This IBA is situated in Morrison County and is an important one when it comes to migration of certain important bird species such as nesting waterbirds and waterfowls. There are also migrating populations of Sandhills Cranes that are found in this IBA.
The diversity of bird species in this area is very impressive as it contains over 200 species including 57 of those that fall in the category of Greatest Conversation Need. These species include Common Loon, Black Tern, Northern Harrier, Bald Eagle, Bobolink, Grasshopper Sparrow and Loggerhead Shrike.
Des Moines River-Important Bird Area:
This portion of Minnesota is a centre of native habitats. It is heavily forested with several water trails. There are also watercraft campsites in this area.
This IBA comprises of a huge variety of wetland and grassland habitat. Due to these features, the diversity of bird species is very high in this area. This IBA also crosses the core area of Des Moines River that comes under the Minnesota Conservation Plan. There are around 250 species of birds that are found in this area, including around 130 breeding species. Hence, the area holds huge importance for Minnesota state due to the habitat and unique features that it offers.
Felton Prairie-Important Bird Area:
Felton Prairie is situated in Clay County and it lies near the Red River. The IBA is home to several grassland species of birds such as Henslow’s Sparrow, Chestnut-collared Longspur, Loggerhead Shrike, Prairie Chicken, Baird’s, Sprague’s Pipit, Yellow Rail, Hudsonian Godwit, Bobolink, Dickcissel, Hudsonian and Swainson’s Hawk.
Goose Lake Swamp-Important Bird Area:
This IBA consists of a linear pattern of wetlands and it lies within the Aspen Parkland. The area consists of a variety of state-listed bird species especially during the breeding season including Nelson’s Sparrows, Yellow Rails and Wilson’s Phalaropes.
Hamden Slough National Wildlife Refuge-Important Bird Area:
In this IBA, there are around 30 species of shorebirds, 2 dozen of waterfowl bird species, around 10 marsh bird species as well as multiple neo-tropical migrants due to the presence of shallow water. Avian predators are also found in this IBA due to prairie habitats.
Itasca State Park-Important Bird Area:
In Itasca State Park, there are more than 220 species of birds such as common loons, trumpeter swans, bald eagles and goshawks. This IBA is situated between Bemidji and Park Rapids and is home to the famous Mississippi River.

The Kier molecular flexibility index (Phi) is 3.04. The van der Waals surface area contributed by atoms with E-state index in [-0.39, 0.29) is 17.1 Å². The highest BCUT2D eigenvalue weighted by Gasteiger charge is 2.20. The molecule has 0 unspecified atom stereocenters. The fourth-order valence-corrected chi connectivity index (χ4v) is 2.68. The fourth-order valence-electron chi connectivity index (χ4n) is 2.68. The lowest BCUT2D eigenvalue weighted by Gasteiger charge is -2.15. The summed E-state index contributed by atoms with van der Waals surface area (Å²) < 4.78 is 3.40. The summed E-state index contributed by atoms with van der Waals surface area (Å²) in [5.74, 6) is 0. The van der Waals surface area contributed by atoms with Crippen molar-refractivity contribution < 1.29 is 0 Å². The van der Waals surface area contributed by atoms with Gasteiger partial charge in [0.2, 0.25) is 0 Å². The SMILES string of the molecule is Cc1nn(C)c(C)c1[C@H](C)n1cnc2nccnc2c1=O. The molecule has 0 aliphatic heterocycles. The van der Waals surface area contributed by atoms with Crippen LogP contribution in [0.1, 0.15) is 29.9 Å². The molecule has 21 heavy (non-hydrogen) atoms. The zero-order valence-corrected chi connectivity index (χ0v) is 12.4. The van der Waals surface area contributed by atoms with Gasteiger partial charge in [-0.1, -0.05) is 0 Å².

Heron Lake-Important Bird Area:
Heron Lake consists of several small lakes. There are many wetlands also situated in this area. There is a diverse mixture of various habitats such as emergent marsh, wet grasslands, shrubby willow groves. There is also an array of small woodlands and trees in the area that further provides an ideal habitat to many grassland bird species.
Due to agricultural development, this area has undergone many changes in its physical terrain in the past. That is why efforts are now being made to restore several bird species such as Heron Lake Bird to manage the diversity of these species. There are around 145 bird species that are found in the Heron Lake IBA and among them, 107 are found only in the breeding season.
Kettle River-Important Bird Area:
This IBA consists of forest wetland corridor that runs along the rivers and several other tributary stream and wetlands. There are also many large managed areas in this IBA including three state wildlife management areas. There are around 196 species of birds found in this IBA that includes 135 breeding species as well. The location of this IBA makes it a great migratory bypass for waterbirds and Bald Eagles.
Lake Maria-Important Bird Area:
Lake Maria IBA consists of 2 management areas. 200 bird species are observed in this area. Among them, 10 of these bird species are counted in the “state-listed species” and includes Common Tern, Trumpeter Swan and Wilson’s Phalarope.
Lake of the woods-Important Bird Area:
It is the largest lake in Minnesota state. Most of its part is in Canada. There are 25 islands, open wetlands and sedges in the United States portion of this lake. Due to this habitat, it attracts a large variety of migrating waterfowls in the fall and spring season. There are tens of thousands of Greater Scaup and Lesser species that migrate through this area. A small number of teal, Pintails and American Widgeon are also observed in this IBA. Canada Geese is also found here.
According to various reports, several species of raptors are also found in this region. Moreover, various migrating shorebirds are also spotted in Lake of the woods. Hence, the area provides an excellent habitat for several bird species and is an attractive region for the birdwatchers.
Lower Minnesota River Valley-Important Bird Area:
This IBA includes 50,000 waterfowl species in the spring and fall season supporting the migration of these species. It also supports the migration of 20 duck species. Moreover, around 260 bird species are observed here among them 100 are known to nest.